Principle 5: Enable Meaningful Personalization
Web designers are confronted by three fundamental questions: Is personalization necessary? What should be customizable? How should personalization be accomplished?
Web designers should recognize that site visitors have tastes and needs that are uniquely related to their personal goals. For example, most mobile phones allow customers to choose custom ring tones. Not just a gee-whiz option, this personalization is meaningful. It helps distinguish your phone calls from others in a room.
Designers should allow customers to personalize elements that will be meaningful to their purchasing or selling goals. Personalization that is simple and context-sensitive will help customers be more effective when they revisit a site (See Fig. 2.12). Consider these examples of relevant commerce personalization:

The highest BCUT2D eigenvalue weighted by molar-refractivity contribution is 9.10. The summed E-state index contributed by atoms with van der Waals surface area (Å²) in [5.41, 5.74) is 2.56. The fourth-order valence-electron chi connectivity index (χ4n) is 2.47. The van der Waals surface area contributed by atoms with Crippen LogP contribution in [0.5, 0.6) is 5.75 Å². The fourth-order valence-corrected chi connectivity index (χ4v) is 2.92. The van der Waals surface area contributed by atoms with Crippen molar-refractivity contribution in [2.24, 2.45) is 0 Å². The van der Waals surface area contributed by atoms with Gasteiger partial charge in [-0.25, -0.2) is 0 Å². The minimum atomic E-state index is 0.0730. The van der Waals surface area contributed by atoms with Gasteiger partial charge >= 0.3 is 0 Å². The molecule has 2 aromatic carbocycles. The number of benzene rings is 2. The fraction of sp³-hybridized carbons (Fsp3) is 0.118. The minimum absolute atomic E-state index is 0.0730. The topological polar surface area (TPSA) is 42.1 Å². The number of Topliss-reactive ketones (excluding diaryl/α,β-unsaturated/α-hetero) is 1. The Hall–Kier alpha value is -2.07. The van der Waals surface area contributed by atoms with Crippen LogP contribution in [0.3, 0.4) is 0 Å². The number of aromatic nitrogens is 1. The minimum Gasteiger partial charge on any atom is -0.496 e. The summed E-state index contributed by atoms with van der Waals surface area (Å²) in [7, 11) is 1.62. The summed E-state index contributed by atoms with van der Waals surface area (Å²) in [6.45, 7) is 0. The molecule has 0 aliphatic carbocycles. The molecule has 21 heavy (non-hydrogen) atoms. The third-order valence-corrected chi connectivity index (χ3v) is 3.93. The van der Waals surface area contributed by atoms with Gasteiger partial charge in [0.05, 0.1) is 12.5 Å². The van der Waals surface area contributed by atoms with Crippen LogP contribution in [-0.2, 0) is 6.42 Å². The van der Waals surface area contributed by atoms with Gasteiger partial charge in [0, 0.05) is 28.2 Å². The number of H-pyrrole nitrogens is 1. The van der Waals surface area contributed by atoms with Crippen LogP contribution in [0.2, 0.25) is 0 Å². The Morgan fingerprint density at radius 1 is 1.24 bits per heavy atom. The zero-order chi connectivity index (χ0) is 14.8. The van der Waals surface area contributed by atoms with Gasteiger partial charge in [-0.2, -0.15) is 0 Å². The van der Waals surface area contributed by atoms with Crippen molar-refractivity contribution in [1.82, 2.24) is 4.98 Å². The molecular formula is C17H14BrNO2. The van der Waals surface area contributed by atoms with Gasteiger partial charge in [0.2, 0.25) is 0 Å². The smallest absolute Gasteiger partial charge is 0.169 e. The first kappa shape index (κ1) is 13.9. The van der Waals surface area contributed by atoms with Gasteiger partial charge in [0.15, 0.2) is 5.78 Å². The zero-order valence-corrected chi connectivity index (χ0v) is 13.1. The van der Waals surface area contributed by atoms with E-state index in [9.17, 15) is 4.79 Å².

Save my buying & shipping preferencesæGood for frequent customers.
Save my buying historyæGood for all customers.
Watch listsæGood for customers monitoring varying prices, such as stocks, commodities, or auctions.
Product recommendationsæGood for generating awareness of products related to the customer's interest.
Sort list by price, category, or alphaæGood for search results.
Customers need to be given a certain amount of personal freedom and control in order to feel secure with a Web site. If a site is too restrictive, your customers may be frustrated and find reaching their goals nearly impossible.